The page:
[I originally ran two pieces somewhat similar to this one back in 2007, when this blog and the world were young. I have almost totally swapped out the song choices and re-written the whole fershlugginer mess, just to demonstrate that I'm not the slacker you all probably, and with justification, think I am. In any case, enjoy. -- S.S.]
Okay, so here's a hopefully entertaining project for us all:
BEST PERFORMANCES OF SONGS ORIGINALLY WRITTEN AND RECORDED BY THE GOOD FOLKS AT MOTOWN AS REINTERPRETED BY ROCK, POP, AND SOUL ARTISTS OF THE NON-AFRICAN AMERICAN PERSUASION!!!
Self-explanatory, I think and thus no arbitrary rules. But if you nominate either Linda Ronstadt's "Heatwave" or Soft Cell's "Tainted Love," I will come to your house and smack you silly.
Okay, and my totally top of my head Top Ten is/are:
10. The Rolling Stones -- Just My Imagination (The Temptations)
In the immortal words of (Holy) Greil Marcus, the Stones cover of this will be breaking hearts for as long as people are still listening to rock-and-roll. I should add that as much as I adore the Temptations original version, it's major league urbane; you can almost hear the tuxedos while they're singing it. The Stones reading, by way of contrast, is about as pure a musical representation of desperate romantic longing as can be imagined.
9. The Beatles -- Money (That's What I Want) (Barrett Strong)
Fun fact: The original of this was the very first Motown record. It also still boggles my mind that a jazz and classical guy like George Martin totally nails the piano part.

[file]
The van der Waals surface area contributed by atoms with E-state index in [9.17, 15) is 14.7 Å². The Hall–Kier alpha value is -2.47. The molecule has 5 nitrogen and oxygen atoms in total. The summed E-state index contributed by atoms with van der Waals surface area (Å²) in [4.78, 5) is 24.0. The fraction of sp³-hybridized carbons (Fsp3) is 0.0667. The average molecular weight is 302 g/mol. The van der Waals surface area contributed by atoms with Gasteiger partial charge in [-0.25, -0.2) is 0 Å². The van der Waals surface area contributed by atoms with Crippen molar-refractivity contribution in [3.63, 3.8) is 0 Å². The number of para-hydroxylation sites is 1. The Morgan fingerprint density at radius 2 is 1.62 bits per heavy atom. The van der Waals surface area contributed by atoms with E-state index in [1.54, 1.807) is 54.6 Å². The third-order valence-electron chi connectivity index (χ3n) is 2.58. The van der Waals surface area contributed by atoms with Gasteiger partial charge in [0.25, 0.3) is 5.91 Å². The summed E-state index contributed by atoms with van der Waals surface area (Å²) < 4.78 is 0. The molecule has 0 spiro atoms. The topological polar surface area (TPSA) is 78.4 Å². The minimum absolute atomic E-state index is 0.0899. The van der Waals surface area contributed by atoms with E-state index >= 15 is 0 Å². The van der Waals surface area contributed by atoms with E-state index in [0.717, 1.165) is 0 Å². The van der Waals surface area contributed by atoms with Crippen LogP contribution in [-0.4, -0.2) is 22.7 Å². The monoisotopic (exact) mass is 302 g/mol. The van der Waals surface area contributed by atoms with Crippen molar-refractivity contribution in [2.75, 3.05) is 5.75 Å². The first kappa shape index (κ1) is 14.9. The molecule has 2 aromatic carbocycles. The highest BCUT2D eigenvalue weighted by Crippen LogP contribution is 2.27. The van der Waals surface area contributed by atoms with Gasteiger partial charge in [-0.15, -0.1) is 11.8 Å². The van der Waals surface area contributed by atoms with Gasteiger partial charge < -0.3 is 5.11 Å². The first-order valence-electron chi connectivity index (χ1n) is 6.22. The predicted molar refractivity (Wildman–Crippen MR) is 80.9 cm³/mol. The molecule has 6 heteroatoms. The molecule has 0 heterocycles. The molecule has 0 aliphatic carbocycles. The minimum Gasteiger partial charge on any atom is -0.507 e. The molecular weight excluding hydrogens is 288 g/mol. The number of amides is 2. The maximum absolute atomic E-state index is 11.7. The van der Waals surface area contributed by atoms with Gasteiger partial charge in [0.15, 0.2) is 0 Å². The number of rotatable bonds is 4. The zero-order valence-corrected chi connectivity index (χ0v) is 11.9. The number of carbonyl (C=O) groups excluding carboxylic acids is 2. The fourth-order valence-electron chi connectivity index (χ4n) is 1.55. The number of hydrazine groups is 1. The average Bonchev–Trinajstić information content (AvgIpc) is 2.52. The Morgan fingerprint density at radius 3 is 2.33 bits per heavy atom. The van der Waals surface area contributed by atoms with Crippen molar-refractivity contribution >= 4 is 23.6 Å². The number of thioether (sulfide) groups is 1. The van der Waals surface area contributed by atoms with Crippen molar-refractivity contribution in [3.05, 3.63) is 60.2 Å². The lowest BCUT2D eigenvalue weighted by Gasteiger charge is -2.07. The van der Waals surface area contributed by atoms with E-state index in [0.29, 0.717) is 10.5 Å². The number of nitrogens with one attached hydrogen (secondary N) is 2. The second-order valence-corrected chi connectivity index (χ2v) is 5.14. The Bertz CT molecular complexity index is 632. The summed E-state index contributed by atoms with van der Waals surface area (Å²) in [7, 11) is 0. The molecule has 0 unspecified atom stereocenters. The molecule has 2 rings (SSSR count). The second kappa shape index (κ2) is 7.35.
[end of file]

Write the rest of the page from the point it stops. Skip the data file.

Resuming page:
8. God -- One More Heartache (Marvin Gaye)
From 1969, my college band essaying what I think is a very convincing garage rock assault on Marvin's classic (that dual guitar solo was decidely avant-garde at the time). Yes, that's some asshole whose name rhymes with Sleeve Nimels on bass in the first half of the track and on piano throughout.
7. Joan Osborne -- What Becomes of the Broken Hearted (Jimmy Ruffin)
From the astounding documentary Standing in the Shadows of Motown. Which, if you haven't seen it, means your life is the poorer for it.
6. Fleetwood Mac -- I'm a Roadrunner (Jr. Walker and the All-Stars)
Anybody else noticing that a lot of the pre-Buckingham/Nicks Mac albums are a lot better than legend tells us?
5. Steve Martin -- Billie Jean (Michael Jackson)
Okay, it's not technically a cover, but it's the best version of the song ever.
4. The J. Geils Band -- Where Did Our Love Go (The Supremes)
This was actually a single at the beginning of the punk era, which may explain why it wasn't a radio hit. Which it clearly deserved to be. Damn, I love the rhythm guitar in the solo section at the end.
3. Bruce Springsteen -- War (Edwin Starr)
I was surprised to find, in a Google search, that Springsteen has covered surprisingly few Motown songs. In any event, this is pretty great. Especially in the historical context of when it was performed.
2. The Small Faces -- Every Little Bit Hurts (Brenda Holloway)
A definitive performance of the definitive Motown torch song ballad. Fun fact: The song was written by the same guy who wrote The Standells' garage punk classic "Dirty Water."
And the number one Caucasian performance of a Motown hit, it's not even a contest, is clearly --
Graham Parker and The Rumour -- I Want You Back (The Jackson Five)
This is simply terrific, but it also gets extra points for chutzpah -- I mean, what are the odds that a bunch of Brits, as white as the whale, could do a credible job on this?
Alrighty then -- what would YOUR choices be?
And have a great weekend, everybody.